Creation and innovation in public sectors

I have imagined some readers are interested in reading this article, and I expect to say either how much public sector is in this field (like managing tanks, heavy work, great work) or how bad and behind the time they are (bureaucracy, bound by unions, outdated structures, jobs for life). Both groups are disappointed. It would be foolish to make a so-called statement of the achievements of hundreds of thousands of people in such an article.

Like the private sector, there are good and bad examples. Drivers and air carriers are the same but the resources and technologies used may vary. What I will do is discuss this and let readers know about what's appropriate at each time. The only requirement of the reader is that they can not say we can not do this here, that would just not work. Creativity and innovation is for you, you just do not know how to embrace it. First of all, let's look at the overall form of the organization and ask the following questions:

  • Are executives always great employees?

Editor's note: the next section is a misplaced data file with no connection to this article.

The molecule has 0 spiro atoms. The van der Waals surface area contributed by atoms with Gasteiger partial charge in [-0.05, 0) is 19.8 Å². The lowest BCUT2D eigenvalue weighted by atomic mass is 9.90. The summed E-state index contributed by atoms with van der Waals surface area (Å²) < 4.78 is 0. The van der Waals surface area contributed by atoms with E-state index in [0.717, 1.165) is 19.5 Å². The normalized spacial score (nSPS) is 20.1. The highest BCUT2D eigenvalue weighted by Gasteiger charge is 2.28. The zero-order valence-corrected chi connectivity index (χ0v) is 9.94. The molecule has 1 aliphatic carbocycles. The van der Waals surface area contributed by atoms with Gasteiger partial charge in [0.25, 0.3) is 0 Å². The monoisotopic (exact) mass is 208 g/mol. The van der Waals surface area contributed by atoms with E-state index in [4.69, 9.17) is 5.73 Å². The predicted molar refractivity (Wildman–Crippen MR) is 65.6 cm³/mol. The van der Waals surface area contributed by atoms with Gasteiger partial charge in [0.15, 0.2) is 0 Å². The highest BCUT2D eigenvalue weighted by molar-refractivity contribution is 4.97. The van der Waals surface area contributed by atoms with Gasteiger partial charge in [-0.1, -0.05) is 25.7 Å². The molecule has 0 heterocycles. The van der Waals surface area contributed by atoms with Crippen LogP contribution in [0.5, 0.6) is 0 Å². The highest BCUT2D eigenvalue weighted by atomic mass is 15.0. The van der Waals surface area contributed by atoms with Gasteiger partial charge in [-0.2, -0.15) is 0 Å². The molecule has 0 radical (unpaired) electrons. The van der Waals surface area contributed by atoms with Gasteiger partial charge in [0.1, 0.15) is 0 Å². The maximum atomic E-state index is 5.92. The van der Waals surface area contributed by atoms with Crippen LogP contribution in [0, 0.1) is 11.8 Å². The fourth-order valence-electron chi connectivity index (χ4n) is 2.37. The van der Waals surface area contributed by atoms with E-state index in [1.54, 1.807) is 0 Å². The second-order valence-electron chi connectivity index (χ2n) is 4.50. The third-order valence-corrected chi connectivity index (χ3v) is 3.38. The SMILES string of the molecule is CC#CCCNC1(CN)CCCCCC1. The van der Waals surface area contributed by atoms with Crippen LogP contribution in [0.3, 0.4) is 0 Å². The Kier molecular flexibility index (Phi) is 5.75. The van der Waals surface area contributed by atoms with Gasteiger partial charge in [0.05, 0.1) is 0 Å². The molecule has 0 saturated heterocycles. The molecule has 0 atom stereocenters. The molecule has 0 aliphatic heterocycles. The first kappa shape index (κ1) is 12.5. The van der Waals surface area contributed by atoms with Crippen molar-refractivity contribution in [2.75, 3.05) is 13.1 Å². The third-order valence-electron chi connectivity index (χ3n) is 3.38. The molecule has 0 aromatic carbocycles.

• Do you work for yourself or as a group of individuals?
  • Is there a lack of desire to work or meet goals?
  • Is there a lack of vision at what attractive looks?
  • Are you internal looking?
  • Do you definitely have a small number of external relationships?
  • Do you have stagnant culture with some stress and / or low morality?
  • A proper environment does not exist for employees to stretch themselves?
  • Management does not work best with employees?

If you answer & yes; yes & # 39; or accept one or more of the above, your ability to innovate will be hampered. Agree to all of them and you need to change jobs quickly. If you are a public affairs manager and have been switched on, yes & # 39; yes & # 39; answers for the reason that the agency addresses the issues in question, ask how fast things change, will the project always be done, that will make any difference?

Many public services have had an innovation written in their service plan in recent years and failed to deliver, mainly because the makers of the plans introduced the word Innovation without understanding what it meant in a local context.

If you are interested in the "thumbnail" test above, you might also consider the following: Strategic barriers, organization and culture, learning, leadership and management, process and structure, collaborative and knowledge of sharing. If you notice black marks in these areas, you should either start creating an action plan sooner rather than later.


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